Research on cooperative transmission traditionally focuses on efficiency. There is a significant amount of work devoted to analyzing the performance gain of cooperative transmission, to realistic implementation under practical constraints, to relay selection and power control, to integrating physical layer cooperation and routing protocols, and to game-theory-based distributed resource allocation in cooperative transmission. For example, the work in  evaluates the cooperative diversity performance when the best relay is chosen according to the average SNR and analyzes the outage probability of relay selection based on instantaneous SNRs. In , the authors propose a distributed relay selection scheme that requires limited network knowledge with instantaneous SNRs. In , cooperative resource allocation for OFDM is studied. A game theoretic approach for relay selection has been proposed in . In , cooperative transmission is used in sensor networks to find extra paths in order to improve network lifetime. In , cooperative game theory and cooperative transmission are used for packet forwarding networks with selfish nodes. In , centralized power allocation schemes are presented under the assumption that all the relay nodes help others. In , cooperative routing protocols are constructed based on noncooperative routes. In , a contention-based opportunistic feedback technique is proposed for relay selection in dense wireless networks. In , the users form coalitions of cooperation and use MIMO transmission. Traditional cooperative transmission schemes, however, assume that all participating nodes are trustworthy.
Trust establishment has been recognized as a powerful tool to enhance security in applications that need cooperation among multiple distributed entities. Research on trust establishment has been performed for various applications, including authorization and access control, electronic commerce, peer-to-peer networks, routing in MANET, and data aggregation in sensor networks [8, 16–20]. As far as the authors' knowledge, no existing work on trust is for cooperative transmission. In fact, not much study on trust has been conducted for physical layer security.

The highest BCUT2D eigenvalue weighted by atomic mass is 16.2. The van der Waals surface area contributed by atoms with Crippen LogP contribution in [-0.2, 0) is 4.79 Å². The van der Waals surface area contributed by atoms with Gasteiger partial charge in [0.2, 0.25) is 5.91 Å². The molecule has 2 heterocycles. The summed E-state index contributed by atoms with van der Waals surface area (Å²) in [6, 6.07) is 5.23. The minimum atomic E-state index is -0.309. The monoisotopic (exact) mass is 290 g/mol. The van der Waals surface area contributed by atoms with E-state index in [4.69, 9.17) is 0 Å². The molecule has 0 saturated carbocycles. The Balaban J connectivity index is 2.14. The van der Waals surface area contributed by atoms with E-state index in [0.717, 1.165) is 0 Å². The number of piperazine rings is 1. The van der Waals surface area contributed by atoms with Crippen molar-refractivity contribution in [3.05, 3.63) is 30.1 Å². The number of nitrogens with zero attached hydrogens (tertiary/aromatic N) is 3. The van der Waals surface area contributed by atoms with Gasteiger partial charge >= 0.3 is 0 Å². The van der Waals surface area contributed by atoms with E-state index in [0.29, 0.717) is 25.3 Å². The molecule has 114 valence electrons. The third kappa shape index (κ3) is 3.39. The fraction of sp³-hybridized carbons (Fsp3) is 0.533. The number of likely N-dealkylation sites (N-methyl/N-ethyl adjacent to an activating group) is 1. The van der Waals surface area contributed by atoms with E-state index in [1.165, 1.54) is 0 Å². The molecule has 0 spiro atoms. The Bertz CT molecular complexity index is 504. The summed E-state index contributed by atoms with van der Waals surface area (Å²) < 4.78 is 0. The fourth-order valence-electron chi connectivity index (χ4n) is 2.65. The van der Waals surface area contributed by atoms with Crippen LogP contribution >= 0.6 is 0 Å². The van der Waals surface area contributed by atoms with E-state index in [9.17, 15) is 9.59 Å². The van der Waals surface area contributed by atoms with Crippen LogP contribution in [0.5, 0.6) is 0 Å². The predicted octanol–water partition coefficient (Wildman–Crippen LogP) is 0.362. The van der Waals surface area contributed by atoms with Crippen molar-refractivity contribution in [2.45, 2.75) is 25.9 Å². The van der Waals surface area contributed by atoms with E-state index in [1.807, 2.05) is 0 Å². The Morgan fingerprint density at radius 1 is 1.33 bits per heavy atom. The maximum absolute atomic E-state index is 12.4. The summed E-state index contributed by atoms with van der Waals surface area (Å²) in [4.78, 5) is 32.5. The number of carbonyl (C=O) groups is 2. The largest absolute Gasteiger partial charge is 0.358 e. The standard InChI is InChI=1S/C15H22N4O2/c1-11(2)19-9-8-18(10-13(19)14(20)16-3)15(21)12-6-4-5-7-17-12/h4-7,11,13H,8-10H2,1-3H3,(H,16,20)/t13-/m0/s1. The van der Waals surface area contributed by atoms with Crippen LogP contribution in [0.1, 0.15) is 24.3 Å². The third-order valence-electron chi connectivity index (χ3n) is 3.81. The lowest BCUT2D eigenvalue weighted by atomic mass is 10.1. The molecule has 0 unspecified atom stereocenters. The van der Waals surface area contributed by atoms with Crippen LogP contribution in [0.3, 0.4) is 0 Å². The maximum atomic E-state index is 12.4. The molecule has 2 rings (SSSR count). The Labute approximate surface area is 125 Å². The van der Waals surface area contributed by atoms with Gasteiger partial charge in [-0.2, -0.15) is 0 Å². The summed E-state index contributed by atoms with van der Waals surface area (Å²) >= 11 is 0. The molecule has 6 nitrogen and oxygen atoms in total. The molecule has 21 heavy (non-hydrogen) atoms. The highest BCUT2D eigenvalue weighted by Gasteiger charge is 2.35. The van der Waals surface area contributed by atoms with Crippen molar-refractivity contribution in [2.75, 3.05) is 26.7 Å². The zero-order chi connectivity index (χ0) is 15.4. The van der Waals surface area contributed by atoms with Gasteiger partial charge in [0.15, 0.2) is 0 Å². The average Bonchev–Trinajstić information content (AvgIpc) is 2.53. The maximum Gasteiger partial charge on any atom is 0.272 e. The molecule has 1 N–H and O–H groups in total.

In this section, we first describe the cooperative transmission system model, then investigate the different attack models, and finally discuss the general requirements on the design of defense mechanisms.
3.1. Cooperative Transmission System
Cooperative transmission is conducted in two phases. In Phase 1, source broadcasts a message to destination and relay nodes . The received signal at the destination and the received signal at relay can be expressed as
In (1) and (2), represents the transmit power at the source, is the path loss between and , and is the path loss between and . and are fading factors associated with channel and channel , respectively. They are modeled as zero mean and unit variance complex Gaussian random variables. is the transmitted information symbol with unit energy. In this paper, without loss of generality, we assume that BPSK is used and . and are the additive white Gaussian noises (AWGN) at the destination and the relay nodes, respectively. Without loss of generality, we assume that the noise power, denoted by , is the same for all the links. We also assume the block-fading environment, in which the channels are stable over each transmission frame.